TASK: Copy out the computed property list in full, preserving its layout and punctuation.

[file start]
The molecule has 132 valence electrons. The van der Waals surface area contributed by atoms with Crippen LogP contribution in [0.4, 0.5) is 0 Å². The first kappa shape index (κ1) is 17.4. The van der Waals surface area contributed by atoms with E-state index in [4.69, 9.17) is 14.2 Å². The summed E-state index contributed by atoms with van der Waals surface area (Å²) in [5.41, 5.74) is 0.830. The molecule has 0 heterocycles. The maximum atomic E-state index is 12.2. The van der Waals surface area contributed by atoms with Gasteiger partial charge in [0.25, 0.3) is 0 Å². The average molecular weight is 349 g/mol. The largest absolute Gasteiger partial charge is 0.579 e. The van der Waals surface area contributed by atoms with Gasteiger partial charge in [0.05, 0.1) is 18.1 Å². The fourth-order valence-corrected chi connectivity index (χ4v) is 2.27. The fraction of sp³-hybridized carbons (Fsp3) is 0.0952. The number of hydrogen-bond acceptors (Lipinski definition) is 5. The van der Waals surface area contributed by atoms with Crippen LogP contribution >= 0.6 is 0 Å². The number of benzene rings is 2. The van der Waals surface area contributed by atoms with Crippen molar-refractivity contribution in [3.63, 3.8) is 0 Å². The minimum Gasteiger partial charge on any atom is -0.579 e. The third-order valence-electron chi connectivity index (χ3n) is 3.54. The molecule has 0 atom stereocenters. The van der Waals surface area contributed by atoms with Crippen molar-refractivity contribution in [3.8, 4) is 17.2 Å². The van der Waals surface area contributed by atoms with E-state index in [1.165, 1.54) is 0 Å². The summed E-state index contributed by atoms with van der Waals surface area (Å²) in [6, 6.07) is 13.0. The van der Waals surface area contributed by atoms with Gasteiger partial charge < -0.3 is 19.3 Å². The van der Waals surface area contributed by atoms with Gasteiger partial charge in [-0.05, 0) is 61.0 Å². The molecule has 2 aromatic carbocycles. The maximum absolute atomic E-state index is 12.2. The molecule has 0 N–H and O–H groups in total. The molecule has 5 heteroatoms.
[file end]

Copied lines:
The molecule has 132 valence electrons. The van der Waals surface area contributed by atoms with Crippen LogP contribution in [0.4, 0.5) is 0 Å². The first kappa shape index (κ1) is 17.4. The van der Waals surface area contributed by atoms with E-state index in [4.69, 9.17) is 14.2 Å². The summed E-state index contributed by atoms with van der Waals surface area (Å²) in [5.41, 5.74) is 0.830. The molecule has 0 heterocycles. The maximum atomic E-state index is 12.2. The van der Waals surface area contributed by atoms with Gasteiger partial charge in [0.25, 0.3) is 0 Å². The average molecular weight is 349 g/mol. The largest absolute Gasteiger partial charge is 0.579 e. The van der Waals surface area contributed by atoms with Gasteiger partial charge in [0.05, 0.1) is 18.1 Å². The fourth-order valence-corrected chi connectivity index (χ4v) is 2.27. The fraction of sp³-hybridized carbons (Fsp3) is 0.0952. The number of hydrogen-bond acceptors (Lipinski definition) is 5. The van der Waals surface area contributed by atoms with Crippen LogP contribution >= 0.6 is 0 Å². The number of benzene rings is 2. The van der Waals surface area contributed by atoms with Crippen molar-refractivity contribution in [3.63, 3.8) is 0 Å². The minimum Gasteiger partial charge on any atom is -0.579 e. The third-order valence-electron chi connectivity index (χ3n) is 3.54. The molecule has 0 atom stereocenters. The van der Waals surface area contributed by atoms with Crippen molar-refractivity contribution in [3.8, 4) is 17.2 Å². The van der Waals surface area contributed by atoms with E-state index in [1.165, 1.54) is 0 Å². The summed E-state index contributed by atoms with van der Waals surface area (Å²) in [6, 6.07) is 13.0. The van der Waals surface area contributed by atoms with Gasteiger partial charge < -0.3 is 19.3 Å². The van der Waals surface area contributed by atoms with Gasteiger partial charge in [-0.05, 0) is 61.0 Å². The molecule has 2 aromatic carbocycles. The maximum absolute atomic E-state index is 12.2. The molecule has 0 N–H and O–H groups in total. The molecule has 5 heteroatoms.